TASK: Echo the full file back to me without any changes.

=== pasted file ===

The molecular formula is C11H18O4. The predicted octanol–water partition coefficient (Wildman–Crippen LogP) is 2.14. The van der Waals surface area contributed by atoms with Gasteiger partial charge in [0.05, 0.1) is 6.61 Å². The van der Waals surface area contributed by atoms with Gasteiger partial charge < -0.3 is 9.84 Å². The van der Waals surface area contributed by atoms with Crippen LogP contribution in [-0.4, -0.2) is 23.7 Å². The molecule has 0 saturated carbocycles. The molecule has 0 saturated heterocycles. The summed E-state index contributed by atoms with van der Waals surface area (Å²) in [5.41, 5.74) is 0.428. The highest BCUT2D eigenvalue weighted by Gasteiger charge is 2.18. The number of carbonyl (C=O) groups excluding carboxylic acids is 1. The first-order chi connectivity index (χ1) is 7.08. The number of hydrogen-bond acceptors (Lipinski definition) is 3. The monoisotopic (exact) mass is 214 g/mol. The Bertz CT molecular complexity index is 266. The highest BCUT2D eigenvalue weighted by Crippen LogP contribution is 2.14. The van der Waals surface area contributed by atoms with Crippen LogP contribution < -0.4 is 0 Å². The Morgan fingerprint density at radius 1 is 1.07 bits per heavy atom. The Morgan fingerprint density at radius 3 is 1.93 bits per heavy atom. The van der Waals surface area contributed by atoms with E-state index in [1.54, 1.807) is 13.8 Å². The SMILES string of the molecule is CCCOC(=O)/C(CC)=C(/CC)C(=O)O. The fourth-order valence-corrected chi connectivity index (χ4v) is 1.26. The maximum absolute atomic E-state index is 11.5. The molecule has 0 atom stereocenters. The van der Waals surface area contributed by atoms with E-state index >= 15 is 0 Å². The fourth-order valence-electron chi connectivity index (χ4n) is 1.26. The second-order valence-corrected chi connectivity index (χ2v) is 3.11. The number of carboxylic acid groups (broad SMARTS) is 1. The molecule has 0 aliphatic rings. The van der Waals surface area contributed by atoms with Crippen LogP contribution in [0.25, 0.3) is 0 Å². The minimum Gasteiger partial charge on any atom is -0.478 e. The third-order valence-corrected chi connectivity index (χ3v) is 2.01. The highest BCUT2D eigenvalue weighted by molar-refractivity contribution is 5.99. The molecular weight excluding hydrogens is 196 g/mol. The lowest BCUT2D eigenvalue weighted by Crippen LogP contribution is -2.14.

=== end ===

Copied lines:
The molecular formula is C11H18O4. The predicted octanol–water partition coefficient (Wildman–Crippen LogP) is 2.14. The van der Waals surface area contributed by atoms with Gasteiger partial charge in [0.05, 0.1) is 6.61 Å². The van der Waals surface area contributed by atoms with Gasteiger partial charge < -0.3 is 9.84 Å². The van der Waals surface area contributed by atoms with Crippen LogP contribution in [-0.4, -0.2) is 23.7 Å². The molecule has 0 saturated carbocycles. The molecule has 0 saturated heterocycles. The summed E-state index contributed by atoms with van der Waals surface area (Å²) in [5.41, 5.74) is 0.428. The highest BCUT2D eigenvalue weighted by Gasteiger charge is 2.18. The number of carbonyl (C=O) groups excluding carboxylic acids is 1. The first-order chi connectivity index (χ1) is 7.08. The number of hydrogen-bond acceptors (Lipinski definition) is 3. The monoisotopic (exact) mass is 214 g/mol. The Bertz CT molecular complexity index is 266. The highest BCUT2D eigenvalue weighted by Crippen LogP contribution is 2.14. The van der Waals surface area contributed by atoms with Crippen LogP contribution < -0.4 is 0 Å². The Morgan fingerprint density at radius 1 is 1.07 bits per heavy atom. The Morgan fingerprint density at radius 3 is 1.93 bits per heavy atom. The van der Waals surface area contributed by atoms with E-state index in [1.54, 1.807) is 13.8 Å². The SMILES string of the molecule is CCCOC(=O)/C(CC)=C(/CC)C(=O)O. The fourth-order valence-corrected chi connectivity index (χ4v) is 1.26. The maximum absolute atomic E-state index is 11.5. The molecule has 0 atom stereocenters. The van der Waals surface area contributed by atoms with E-state index >= 15 is 0 Å². The fourth-order valence-electron chi connectivity index (χ4n) is 1.26. The second-order valence-corrected chi connectivity index (χ2v) is 3.11. The number of carboxylic acid groups (broad SMARTS) is 1. The molecule has 0 aliphatic rings. The van der Waals surface area contributed by atoms with Crippen LogP contribution in [0.25, 0.3) is 0 Å². The minimum Gasteiger partial charge on any atom is -0.478 e. The third-order valence-corrected chi connectivity index (χ3v) is 2.01. The highest BCUT2D eigenvalue weighted by molar-refractivity contribution is 5.99. The molecular weight excluding hydrogens is 196 g/mol. The lowest BCUT2D eigenvalue weighted by Crippen LogP contribution is -2.14.